Surf is full of variety of fish

August 1, 2019

Is it August, already?  Looking forward to fishing at the point in four weeks.  That day is a like a holiday for us, some take off work just to be the first out there to fish the point.  Summer fishing has been great this year.  The surf is full of a variety of fish.  Offshore action has been decent and boats are doing well.   

The surf has been easy to fish this year.  DS Custom Tackle top and bottom rigs for the smaller fish; kingfish, pompano, croaker, spot, short striped bass, weakfish, cusk eels, sand perch, and of course skates, rays and sharks.  The fish are still in close; the water is warming up but still cool enough to keep fish close to the beach at high tide.  

Bluefish are hitting cut bait, mullet rigs and spoons.  The schools of summer blues are large with some Spanish mackerel mixed in with the blues.  Casting to the schools when they swim by has been productive.  Keep a rod at the ready with a spoon or shiny metal.     

The flounder fishing has been decent for the time of year.  Offshore is better action than inshore.  Decent keepers and lots of throwbacks at the Cape Henlopen fishing pier.  The spot action at the pier has been on fire most days on the higher tides.  Plenty of other fish to catch at the pier; bluefish, short striped bass, slot bass and weakfish.   You can rent a rod at the Cape Henlopen fishing pier and fish all day with the kids. 

Offshore anglers are catching kings, mahi, tuna, swords, sharks, tilefish and billfish.  Check out the charter boats from Lewes to Ocean City for trips.  This time of year it is less crowded on the weekdays.

The Delaware Bay has been productive for the head boats.  Anglers are catching spade and trigger fish at the walls.  Croaker, kingfish, flounder, spotted hake, and weakfish are all over the wrecks and reef sites.  The head boats out of Lewes and Indian River run daily.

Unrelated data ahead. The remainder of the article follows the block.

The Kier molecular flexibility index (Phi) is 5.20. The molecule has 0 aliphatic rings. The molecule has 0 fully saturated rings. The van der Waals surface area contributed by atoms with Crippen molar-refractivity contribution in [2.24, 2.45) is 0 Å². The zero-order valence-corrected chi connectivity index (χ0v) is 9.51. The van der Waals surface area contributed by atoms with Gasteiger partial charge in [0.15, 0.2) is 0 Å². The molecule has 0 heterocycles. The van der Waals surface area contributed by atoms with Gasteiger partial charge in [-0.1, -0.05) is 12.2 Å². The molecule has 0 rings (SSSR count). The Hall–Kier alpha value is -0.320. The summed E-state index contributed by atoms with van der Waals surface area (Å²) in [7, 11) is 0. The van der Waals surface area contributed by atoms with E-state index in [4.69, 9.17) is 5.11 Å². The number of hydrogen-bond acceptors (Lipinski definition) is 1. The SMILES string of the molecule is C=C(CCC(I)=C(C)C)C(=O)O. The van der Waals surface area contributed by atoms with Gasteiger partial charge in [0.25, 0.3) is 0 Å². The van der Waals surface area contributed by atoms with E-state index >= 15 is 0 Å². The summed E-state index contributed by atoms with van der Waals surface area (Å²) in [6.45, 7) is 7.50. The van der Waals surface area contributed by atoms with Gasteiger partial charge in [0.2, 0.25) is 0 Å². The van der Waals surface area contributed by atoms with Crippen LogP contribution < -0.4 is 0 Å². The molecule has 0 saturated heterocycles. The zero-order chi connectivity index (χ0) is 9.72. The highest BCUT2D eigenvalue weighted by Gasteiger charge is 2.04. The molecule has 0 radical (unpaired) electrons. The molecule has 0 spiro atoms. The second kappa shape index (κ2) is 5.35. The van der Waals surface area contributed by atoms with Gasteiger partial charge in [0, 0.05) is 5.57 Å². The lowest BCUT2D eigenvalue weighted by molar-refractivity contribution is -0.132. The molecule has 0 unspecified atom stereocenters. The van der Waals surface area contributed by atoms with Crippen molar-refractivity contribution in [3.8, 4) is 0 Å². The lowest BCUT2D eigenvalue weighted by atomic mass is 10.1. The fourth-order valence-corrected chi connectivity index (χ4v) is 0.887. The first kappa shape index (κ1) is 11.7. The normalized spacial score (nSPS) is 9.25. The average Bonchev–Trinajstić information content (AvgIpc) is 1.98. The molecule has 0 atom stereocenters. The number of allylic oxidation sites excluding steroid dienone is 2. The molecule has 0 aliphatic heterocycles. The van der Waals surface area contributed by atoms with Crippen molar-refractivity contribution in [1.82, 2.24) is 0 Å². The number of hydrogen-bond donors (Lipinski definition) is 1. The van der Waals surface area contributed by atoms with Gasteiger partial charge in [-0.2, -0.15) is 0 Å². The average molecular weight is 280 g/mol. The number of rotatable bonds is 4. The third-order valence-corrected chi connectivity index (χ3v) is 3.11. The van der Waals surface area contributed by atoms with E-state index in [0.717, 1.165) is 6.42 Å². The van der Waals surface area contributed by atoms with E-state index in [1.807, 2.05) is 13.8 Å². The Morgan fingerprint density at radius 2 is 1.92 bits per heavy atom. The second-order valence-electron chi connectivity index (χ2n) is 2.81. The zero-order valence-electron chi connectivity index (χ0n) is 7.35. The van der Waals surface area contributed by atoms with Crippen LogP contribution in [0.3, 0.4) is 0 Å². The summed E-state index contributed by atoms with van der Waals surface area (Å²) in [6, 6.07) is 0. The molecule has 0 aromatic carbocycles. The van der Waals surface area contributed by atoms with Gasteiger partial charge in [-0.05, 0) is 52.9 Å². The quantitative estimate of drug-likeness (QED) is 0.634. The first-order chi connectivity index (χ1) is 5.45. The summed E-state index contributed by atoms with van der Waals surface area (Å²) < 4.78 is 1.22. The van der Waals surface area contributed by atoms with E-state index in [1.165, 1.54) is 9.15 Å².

Pond hopping has been fun for bass and pickerel.  The top water action is great.  The bugs are plentiful just match the hatch.  That means big baits that make a lot of noise.  That season is underway, cicadas, katydids, and all kinds of huge beetles.  The fly fishing is off the hook in the evenings and mornings.  

The best part of catching is when you take it home for the table, or better yet grill it on the beach.  There are some fish you can eat that you might not even consider just by looking at them.  Time to take a closer look at the trash!

One of the most common catches in the surf is skate, or as we like to call it Jersey Flounder.  (Also nicknamed the Delaware State Fish.)  We eat skate; it sells in some places for over twelve bucks a pound. I have tossed thousands of dollars back into the surf. I have seen it for sale locally in restaurants as a special dish of the week, but not on the regular menu. Easy to catch, mildly easy to clean, and simple to cook so what are you waiting for? Time to start eating the trash fish. You can eat 90 percent of the trash fish we all throw back and complain about catching. Skate is one of those. Rays, skates, etc. can all be prepared and eaten.  There are numerous videos on YouTube to clean skate and rays, more specifically you are cleaning the wings. Cutting the meat off a lot of bones, it is like filleting any fish, just a tad different. Many use pliers to peel the skin and cut as you peel, kind of like a catfish. Some say it is easier to hold onto the whole skate to clean the wings, and then cut the wings off the main body. You will need gloves to avoid the skin spikes and to keep a firm grip.

You can always go to your local fish cleaning station and pay the guy to do it for you. 

Larry Grover recently caught and cooked a skate and I asked him to tell us a little about how he cooked it. You can cook skate to taste just like any other fish. There are also many online recipes for cooking skate. 

I used the following to prepare my skate …

1 to 1.5 pounds skate wing
1/2 cup all-purpose flour
1/8 teaspoon salt
1/8 teaspoon black pepper
2 tablespoons olive oil
1/4 cup butter
1/8 teaspoon Old Bay

1: Rinse skate: Cut the fish into 4- or 6-serving-size pieces, if necessary. Pat dry.

2: Combine flour, salt, Old Bay, and pepper. Coat skate with flour mixture.

3: Heat 2 tablespoons of olive oil in a large skillet over medium heat. Cook on one side for 15 minutes or until golden brown and flakes easily with a fork. Turn once halfway through cooking time. Remove when golden brown.

4: Slowly add butter to the skillet. Cook and stir until it just browns. Remove from heat. Spoon that sauce over the skate.

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